SBA will review development of a system that will allow the certification and program management (e.g., reviews, protests) processes to be done electronically for the 8(a) and HUBZone programs. The system is also planned to be developed to allow for future additions for other programs such as the Women-Owned Small Business Program and the Service-Disabled Veteran-Owned Small Business program. This system would enable easier access to the small business programs and reduce the amount of paperwork submitted to SBA by applicants.

  • Auto-approve disaster loans based on credit scores.

Private industry approves a substantial number of loans through credit scoring to reduce the cost of underwriting. The portfolio analysis that is being currently completed indicates that the performance of loans to borrowers with a > 725 FICO score have limited risk. Changing this process would allow SBA more flexibility to design a loan approval that is in line with current private sector practices and reduce the processing cost for lower dollar disaster loans.

  • Automate process of receiving insurance recovery information.

Under the disaster loan program, loan eligibility is based on the uncompensated disaster loss. Being able to automate the insurance recovery information would enhance our ability to ensure that insurance proceeds are addressed and no duplication of benefits occurs as a result of insurance recovery after loan approval. This would reduce the possibility that disaster victims will be asked to repay erroneously disbursed Federal disaster benefits.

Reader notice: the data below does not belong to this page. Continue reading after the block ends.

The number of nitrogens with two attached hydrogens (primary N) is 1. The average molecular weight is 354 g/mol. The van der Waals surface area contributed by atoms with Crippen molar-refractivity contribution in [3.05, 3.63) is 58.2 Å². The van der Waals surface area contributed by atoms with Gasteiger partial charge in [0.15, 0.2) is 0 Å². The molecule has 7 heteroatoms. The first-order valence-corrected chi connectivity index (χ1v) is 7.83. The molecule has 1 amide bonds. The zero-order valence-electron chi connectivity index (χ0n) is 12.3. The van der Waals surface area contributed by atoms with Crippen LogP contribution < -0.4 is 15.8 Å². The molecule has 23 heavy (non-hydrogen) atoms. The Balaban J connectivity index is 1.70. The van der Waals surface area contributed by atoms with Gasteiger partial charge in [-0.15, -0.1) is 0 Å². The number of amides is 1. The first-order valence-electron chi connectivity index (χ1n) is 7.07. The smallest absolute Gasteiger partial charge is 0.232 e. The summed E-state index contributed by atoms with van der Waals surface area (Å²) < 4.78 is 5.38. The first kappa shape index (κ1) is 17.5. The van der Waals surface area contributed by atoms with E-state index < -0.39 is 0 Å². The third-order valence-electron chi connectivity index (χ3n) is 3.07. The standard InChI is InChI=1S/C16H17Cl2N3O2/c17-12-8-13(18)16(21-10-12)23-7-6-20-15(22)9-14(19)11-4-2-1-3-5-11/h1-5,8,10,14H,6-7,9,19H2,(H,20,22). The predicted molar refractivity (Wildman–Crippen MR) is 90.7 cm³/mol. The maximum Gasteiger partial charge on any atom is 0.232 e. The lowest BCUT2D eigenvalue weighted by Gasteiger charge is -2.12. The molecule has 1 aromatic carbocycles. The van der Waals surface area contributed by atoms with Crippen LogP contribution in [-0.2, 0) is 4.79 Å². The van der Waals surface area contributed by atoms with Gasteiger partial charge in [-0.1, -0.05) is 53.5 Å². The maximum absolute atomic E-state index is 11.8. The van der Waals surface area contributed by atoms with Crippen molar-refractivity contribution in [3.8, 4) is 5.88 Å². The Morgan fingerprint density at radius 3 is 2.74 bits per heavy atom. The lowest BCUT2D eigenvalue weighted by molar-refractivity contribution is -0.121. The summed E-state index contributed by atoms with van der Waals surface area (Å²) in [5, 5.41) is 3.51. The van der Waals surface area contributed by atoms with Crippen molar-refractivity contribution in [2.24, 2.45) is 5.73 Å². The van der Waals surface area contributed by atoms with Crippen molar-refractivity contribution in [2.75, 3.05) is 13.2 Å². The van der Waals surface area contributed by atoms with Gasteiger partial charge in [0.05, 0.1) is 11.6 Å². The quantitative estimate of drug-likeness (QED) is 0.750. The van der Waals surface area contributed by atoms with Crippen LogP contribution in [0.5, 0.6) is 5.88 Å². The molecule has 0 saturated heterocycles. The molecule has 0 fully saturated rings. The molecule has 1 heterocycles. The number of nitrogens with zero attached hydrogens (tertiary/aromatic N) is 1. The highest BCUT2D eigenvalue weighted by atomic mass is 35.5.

e. Independence of Retrospective Review Team.

SBA's current rulemaking process involves both program offices, support offices, and the Office of General Counsel, with the General Counsel designated as the agency's Regulatory Policy Officer. Since any meaningful review must necessarily involve the program offices that implement the regulations, and given the size and resources available to the Agency, it might not be feasible to establish a truly independent retrospective review process where the offices that wrote the rules and implement them are not the same offices conducting the review. However, SBA believes that the structure of having responsible officials in a non-program office will provide sufficient independence. In addition, the head of the retrospective review process is the SBA Deputy Administrator. The Deputy Administrator is the second highest official within the Agency, as well as the official responsible for the Chief Operating Officer's duties. The Deputy Administrator position is ideally suited to provide necessary oversight of the retrospective review and analysis process.